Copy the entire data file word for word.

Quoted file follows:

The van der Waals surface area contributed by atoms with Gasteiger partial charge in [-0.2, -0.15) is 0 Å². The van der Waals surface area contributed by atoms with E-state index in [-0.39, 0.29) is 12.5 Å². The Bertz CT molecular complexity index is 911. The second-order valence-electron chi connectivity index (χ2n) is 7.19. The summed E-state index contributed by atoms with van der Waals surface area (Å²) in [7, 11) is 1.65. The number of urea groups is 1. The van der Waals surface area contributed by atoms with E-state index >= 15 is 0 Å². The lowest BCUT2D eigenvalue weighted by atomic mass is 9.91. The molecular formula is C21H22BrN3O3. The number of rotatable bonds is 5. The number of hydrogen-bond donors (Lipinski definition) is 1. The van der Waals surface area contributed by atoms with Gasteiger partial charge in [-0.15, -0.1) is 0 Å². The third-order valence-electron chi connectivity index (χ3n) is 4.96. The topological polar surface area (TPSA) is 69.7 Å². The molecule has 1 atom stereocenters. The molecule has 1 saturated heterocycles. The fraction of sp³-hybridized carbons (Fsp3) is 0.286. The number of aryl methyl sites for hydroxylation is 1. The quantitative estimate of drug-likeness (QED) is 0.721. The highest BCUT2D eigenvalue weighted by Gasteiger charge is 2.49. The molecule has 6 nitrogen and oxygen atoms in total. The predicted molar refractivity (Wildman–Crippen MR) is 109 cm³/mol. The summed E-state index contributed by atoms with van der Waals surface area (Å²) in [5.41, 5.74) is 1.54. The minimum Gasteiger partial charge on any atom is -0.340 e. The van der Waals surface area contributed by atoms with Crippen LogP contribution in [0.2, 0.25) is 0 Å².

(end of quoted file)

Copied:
The van der Waals surface area contributed by atoms with Gasteiger partial charge in [-0.2, -0.15) is 0 Å². The van der Waals surface area contributed by atoms with E-state index in [-0.39, 0.29) is 12.5 Å². The Bertz CT molecular complexity index is 911. The second-order valence-electron chi connectivity index (χ2n) is 7.19. The summed E-state index contributed by atoms with van der Waals surface area (Å²) in [7, 11) is 1.65. The number of urea groups is 1. The van der Waals surface area contributed by atoms with E-state index >= 15 is 0 Å². The lowest BCUT2D eigenvalue weighted by atomic mass is 9.91. The molecular formula is C21H22BrN3O3. The number of rotatable bonds is 5. The number of hydrogen-bond donors (Lipinski definition) is 1. The van der Waals surface area contributed by atoms with Gasteiger partial charge in [-0.15, -0.1) is 0 Å². The third-order valence-electron chi connectivity index (χ3n) is 4.96. The topological polar surface area (TPSA) is 69.7 Å². The molecule has 1 atom stereocenters. The molecule has 1 saturated heterocycles. The fraction of sp³-hybridized carbons (Fsp3) is 0.286. The number of aryl methyl sites for hydroxylation is 1. The quantitative estimate of drug-likeness (QED) is 0.721. The highest BCUT2D eigenvalue weighted by Gasteiger charge is 2.49. The molecule has 6 nitrogen and oxygen atoms in total. The predicted molar refractivity (Wildman–Crippen MR) is 109 cm³/mol. The summed E-state index contributed by atoms with van der Waals surface area (Å²) in [5.41, 5.74) is 1.54. The minimum Gasteiger partial charge on any atom is -0.340 e. The van der Waals surface area contributed by atoms with Crippen LogP contribution in [0.2, 0.25) is 0 Å².